Raquel Rutledge, a Pulitzer Prize-winning investigative reporter at the Milwaukee Journal Sentinel, has been named the 2018 recipient of the Distinguished Wisconsin Watchdog Award.
The award recognizes an individual’s extraordinary contributions to open government or investigative journalism in Wisconsin and is a highlight of the eighth annual Wisconsin Watchdog Awards reception and dinner, set for April 19.
Rutledge received the 2010 Pulitzer Prize in local reporting and other major awards for uncovering rampant fraud in a Wisconsin child-care program for low-wage working parents. She won further accolades for investigations that exposed how contaminated baby wipes at a local firm led to the death of a Houston toddler, and how the U.S. Bureau of Alcohol, Tobacco, Firearms and Explosives botched an undercover gun-buying sting.
Still, Rutledge continued breaking major stories. A project produced through the O’Brien Fellowship in Public Service Journalism at Marquette University documented the perils of the chemical diacetyl in the coffee and vaping industries. Last year, her work on the newspaper’s “Burned” series helped reveal how steel barrel recycling operations skirt regulations to save money and mix hazardous chemicals together causing explosions, injuries and death.
And yet another investigation exposed the toll of alcohol-related blackouts in Mexico. Dozens of vacationers have blacked out — sometimes after a single drink — while staying at high-end resorts where authorities conducted shoddy investigations after travelers were robbed, raped, suffered unexplained injuries or even died.
“Raquel is eager to tackle important issues, yet willing to refine the smallest details,” Greg Borowski, deputy editor for news, projects and investigations at the Journal Sentinel, wrote in a letter nominating Rutledge for the award.
“She is focused on doing journalism with impact, but not at the expense of her values. She has strong opinions and great insights, but knows there is much to learn in others.”
The Distinguished Wisconsin Watchdog Award is presented jointly by the Wisconsin Center for Investigative Journalism, the Wisconsin Freedom of Information Council, the Madison Pro Chapter of the Society of Professional Journalists, the Wisconsin Newspaper Association, Wisconsin Broadcasters Association and University of Madison-Wisconsin School of Journalism and Mass Communication.
Rutledge will be honored at the Wisconsin Watchdog Awards reception and dinner, scheduled for April 19 at The Madison Club, 5 E. Wilson St. The reception begins at 5 p.m. and dinner at 6 p.m. The event is presented by the Wisconsin Center for Investigative Journalism, Wisconsin Freedom of Information Council and the Madison Pro Chapter of the Society of Professional Journalists.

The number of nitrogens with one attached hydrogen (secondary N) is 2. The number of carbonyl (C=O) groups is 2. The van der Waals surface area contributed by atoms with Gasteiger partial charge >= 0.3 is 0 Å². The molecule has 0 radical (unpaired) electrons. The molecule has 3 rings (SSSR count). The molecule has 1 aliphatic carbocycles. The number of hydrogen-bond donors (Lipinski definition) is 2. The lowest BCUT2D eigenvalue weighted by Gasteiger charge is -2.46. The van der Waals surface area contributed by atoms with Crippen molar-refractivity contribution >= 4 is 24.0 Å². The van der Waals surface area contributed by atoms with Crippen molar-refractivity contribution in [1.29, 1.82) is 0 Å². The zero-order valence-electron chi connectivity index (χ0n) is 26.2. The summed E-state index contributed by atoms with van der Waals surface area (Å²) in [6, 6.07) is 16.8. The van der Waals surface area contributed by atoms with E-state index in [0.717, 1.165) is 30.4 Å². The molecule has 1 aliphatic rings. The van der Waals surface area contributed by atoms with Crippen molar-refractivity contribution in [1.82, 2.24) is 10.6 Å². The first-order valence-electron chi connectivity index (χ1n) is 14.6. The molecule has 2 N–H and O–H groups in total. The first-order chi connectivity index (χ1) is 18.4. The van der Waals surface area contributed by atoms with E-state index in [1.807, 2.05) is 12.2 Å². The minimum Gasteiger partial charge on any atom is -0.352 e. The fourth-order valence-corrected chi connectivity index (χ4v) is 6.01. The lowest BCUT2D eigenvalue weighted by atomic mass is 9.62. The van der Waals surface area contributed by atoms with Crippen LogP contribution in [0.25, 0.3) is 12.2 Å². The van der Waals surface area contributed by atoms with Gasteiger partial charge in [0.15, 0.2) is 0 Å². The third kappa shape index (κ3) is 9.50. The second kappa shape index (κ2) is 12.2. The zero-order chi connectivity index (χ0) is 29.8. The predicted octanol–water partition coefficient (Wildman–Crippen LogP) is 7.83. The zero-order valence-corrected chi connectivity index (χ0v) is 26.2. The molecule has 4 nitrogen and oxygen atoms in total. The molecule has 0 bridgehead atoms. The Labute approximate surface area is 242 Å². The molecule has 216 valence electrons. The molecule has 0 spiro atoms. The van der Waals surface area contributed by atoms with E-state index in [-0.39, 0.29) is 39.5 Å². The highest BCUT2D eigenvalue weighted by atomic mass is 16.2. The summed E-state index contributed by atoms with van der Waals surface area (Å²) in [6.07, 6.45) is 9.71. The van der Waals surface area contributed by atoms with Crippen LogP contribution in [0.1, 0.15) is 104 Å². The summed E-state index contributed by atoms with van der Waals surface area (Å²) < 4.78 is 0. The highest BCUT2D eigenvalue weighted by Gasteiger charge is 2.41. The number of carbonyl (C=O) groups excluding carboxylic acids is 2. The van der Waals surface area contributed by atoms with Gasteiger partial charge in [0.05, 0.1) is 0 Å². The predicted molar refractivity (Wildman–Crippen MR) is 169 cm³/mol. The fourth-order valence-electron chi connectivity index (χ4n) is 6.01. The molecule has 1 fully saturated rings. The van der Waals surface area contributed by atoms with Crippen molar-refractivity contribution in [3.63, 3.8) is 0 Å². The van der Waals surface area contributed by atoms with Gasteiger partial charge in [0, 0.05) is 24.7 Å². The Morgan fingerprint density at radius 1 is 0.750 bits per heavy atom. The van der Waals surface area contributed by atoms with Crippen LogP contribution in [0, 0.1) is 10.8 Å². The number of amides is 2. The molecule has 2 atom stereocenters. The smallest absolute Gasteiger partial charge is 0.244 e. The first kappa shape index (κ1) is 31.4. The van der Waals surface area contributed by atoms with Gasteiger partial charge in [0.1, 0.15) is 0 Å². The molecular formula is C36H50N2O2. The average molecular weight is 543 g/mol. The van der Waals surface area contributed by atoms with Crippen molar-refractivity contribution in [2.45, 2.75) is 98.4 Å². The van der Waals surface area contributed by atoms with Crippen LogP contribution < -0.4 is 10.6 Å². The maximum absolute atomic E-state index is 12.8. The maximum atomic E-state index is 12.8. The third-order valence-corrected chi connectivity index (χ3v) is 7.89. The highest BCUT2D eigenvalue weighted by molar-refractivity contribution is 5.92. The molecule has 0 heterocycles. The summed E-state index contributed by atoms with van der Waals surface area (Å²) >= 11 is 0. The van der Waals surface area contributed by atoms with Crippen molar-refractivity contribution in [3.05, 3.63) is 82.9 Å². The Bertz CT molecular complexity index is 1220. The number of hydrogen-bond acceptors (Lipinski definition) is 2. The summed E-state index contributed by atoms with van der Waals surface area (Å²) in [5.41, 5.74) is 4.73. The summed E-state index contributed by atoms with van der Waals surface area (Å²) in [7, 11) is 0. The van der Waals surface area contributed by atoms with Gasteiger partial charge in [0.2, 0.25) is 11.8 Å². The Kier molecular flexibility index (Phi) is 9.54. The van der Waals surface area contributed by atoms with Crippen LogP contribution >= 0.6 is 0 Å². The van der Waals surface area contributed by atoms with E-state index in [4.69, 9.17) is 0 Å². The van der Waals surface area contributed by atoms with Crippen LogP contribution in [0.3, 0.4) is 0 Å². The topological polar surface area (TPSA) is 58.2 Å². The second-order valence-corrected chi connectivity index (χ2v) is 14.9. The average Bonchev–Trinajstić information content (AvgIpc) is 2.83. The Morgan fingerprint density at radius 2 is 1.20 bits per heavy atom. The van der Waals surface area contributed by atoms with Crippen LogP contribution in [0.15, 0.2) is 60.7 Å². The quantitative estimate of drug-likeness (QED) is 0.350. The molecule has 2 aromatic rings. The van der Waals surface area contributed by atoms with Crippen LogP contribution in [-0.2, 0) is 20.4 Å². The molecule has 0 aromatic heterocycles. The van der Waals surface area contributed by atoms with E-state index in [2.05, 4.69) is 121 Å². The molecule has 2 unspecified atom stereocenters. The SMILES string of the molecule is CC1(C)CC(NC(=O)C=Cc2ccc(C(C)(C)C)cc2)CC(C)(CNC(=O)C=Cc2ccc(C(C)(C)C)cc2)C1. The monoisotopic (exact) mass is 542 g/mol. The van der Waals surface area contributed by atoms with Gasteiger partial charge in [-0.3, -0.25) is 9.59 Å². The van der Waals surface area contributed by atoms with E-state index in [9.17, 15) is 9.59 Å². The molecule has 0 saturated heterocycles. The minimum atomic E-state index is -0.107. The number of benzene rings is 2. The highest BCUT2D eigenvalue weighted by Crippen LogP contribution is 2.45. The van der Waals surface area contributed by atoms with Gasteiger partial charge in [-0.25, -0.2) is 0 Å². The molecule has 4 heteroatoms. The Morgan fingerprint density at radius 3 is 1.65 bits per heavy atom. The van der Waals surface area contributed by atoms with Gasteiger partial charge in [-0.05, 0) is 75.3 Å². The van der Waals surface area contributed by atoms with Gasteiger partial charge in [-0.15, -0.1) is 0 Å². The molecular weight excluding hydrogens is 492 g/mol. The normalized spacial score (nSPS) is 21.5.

Attendance is limited to 120 and in recent years, all tickets have been sold.
Also at the event, Gov. Scott Walker, several journalists and a courageous private-sector employee will receive honors in the 2017-18 Openness Awards, or Opees, bestowed annually by the Wisconsin Freedom of Information Council. The state Legislature, meanwhile, is being singled out for negative recognition.
The awards recognize extraordinary achievement in the arena of open government.
The awards program will be preceded by the third annual “Watchdog 101: Essential Skills for Investigative Journalists,” a free, fast-paced workshop led by the Center’s award-winning staff.
Sponsorship packages and discounts for purchases of tables are available for the event. Contact Lauren Fuhrmann at firstname.lastname@example.org for more information. Proceeds support the Center’s investigative reporting and training of journalists, and also make it possible for students to attend the workshop and awards program.
Dave Zweifel, editor emeritus of The Capital Times and a founder of the Wisconsin Freedom of Information Council, was named the inaugural winner in 2011 and serves on the award selection committee. The late Dick Wheeler, founder of the Wheeler Report and an advocate for public access to the workings of state government, was honored in 2012. In 2013, U.S. District Judge Lynn Adelman, the chief author of Wisconsin’s Open Records Law and a strong advocate of the Open Meetings Law, received the award.
The 2014 recipient was Milwaukee Journal Sentinel investigative reporter Dave Umhoefer. In 2015, Journal Sentinel investigative health reporter Meg Kissinger received the honor for tirelessly exposing flaws in the mental health system. In 2016, attorney Robert J. Dreps was honored for being a champion of open government and representing news organizations in groundbreaking cases for three decades. The 2017 recipient was Gilman Halsted, a retired Wisconsin Public Radio reporter who produced award-winning examinations of the state’s criminal justice system.
The nonprofit Wisconsin Center for Investigative Journalism (www.WisconsinWatch.org) collaborates with Wisconsin Public Radio, Wisconsin Public Television, other news media and the UW-Madison School of Journalism and Mass Communication. All works created, published, posted or disseminated by the Center do not necessarily reflect the views or opinions of UW-Madison or any of its affiliates.